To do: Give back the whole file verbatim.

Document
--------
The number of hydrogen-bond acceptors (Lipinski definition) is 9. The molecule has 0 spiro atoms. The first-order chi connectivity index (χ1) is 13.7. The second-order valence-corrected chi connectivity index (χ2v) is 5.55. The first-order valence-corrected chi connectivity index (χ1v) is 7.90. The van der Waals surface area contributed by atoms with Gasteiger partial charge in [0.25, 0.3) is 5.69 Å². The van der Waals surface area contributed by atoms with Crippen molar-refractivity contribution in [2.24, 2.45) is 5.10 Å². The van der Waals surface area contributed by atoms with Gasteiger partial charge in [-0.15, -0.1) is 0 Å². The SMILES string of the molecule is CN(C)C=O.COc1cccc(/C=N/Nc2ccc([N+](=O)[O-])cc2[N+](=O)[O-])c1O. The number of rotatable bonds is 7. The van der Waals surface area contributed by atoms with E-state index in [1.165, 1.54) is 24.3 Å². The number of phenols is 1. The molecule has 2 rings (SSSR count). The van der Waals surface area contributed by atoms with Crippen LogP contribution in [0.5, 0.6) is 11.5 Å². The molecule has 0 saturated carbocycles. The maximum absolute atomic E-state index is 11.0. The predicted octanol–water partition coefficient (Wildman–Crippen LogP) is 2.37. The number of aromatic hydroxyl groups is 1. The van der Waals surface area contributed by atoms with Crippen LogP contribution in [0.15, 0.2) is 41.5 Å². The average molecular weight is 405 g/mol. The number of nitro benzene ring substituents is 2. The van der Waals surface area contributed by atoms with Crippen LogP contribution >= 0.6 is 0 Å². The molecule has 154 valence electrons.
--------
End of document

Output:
The number of hydrogen-bond acceptors (Lipinski definition) is 9. The molecule has 0 spiro atoms. The first-order chi connectivity index (χ1) is 13.7. The second-order valence-corrected chi connectivity index (χ2v) is 5.55. The first-order valence-corrected chi connectivity index (χ1v) is 7.90. The van der Waals surface area contributed by atoms with Gasteiger partial charge in [0.25, 0.3) is 5.69 Å². The van der Waals surface area contributed by atoms with Crippen molar-refractivity contribution in [2.24, 2.45) is 5.10 Å². The van der Waals surface area contributed by atoms with Gasteiger partial charge in [-0.15, -0.1) is 0 Å². The SMILES string of the molecule is CN(C)C=O.COc1cccc(/C=N/Nc2ccc([N+](=O)[O-])cc2[N+](=O)[O-])c1O. The number of rotatable bonds is 7. The van der Waals surface area contributed by atoms with E-state index in [1.165, 1.54) is 24.3 Å². The number of phenols is 1. The molecule has 2 rings (SSSR count). The van der Waals surface area contributed by atoms with Crippen LogP contribution in [0.5, 0.6) is 11.5 Å². The molecule has 0 saturated carbocycles. The maximum absolute atomic E-state index is 11.0. The predicted octanol–water partition coefficient (Wildman–Crippen LogP) is 2.37. The number of aromatic hydroxyl groups is 1. The van der Waals surface area contributed by atoms with Crippen LogP contribution in [0.15, 0.2) is 41.5 Å². The average molecular weight is 405 g/mol. The number of nitro benzene ring substituents is 2. The van der Waals surface area contributed by atoms with Crippen LogP contribution >= 0.6 is 0 Å². The molecule has 154 valence electrons.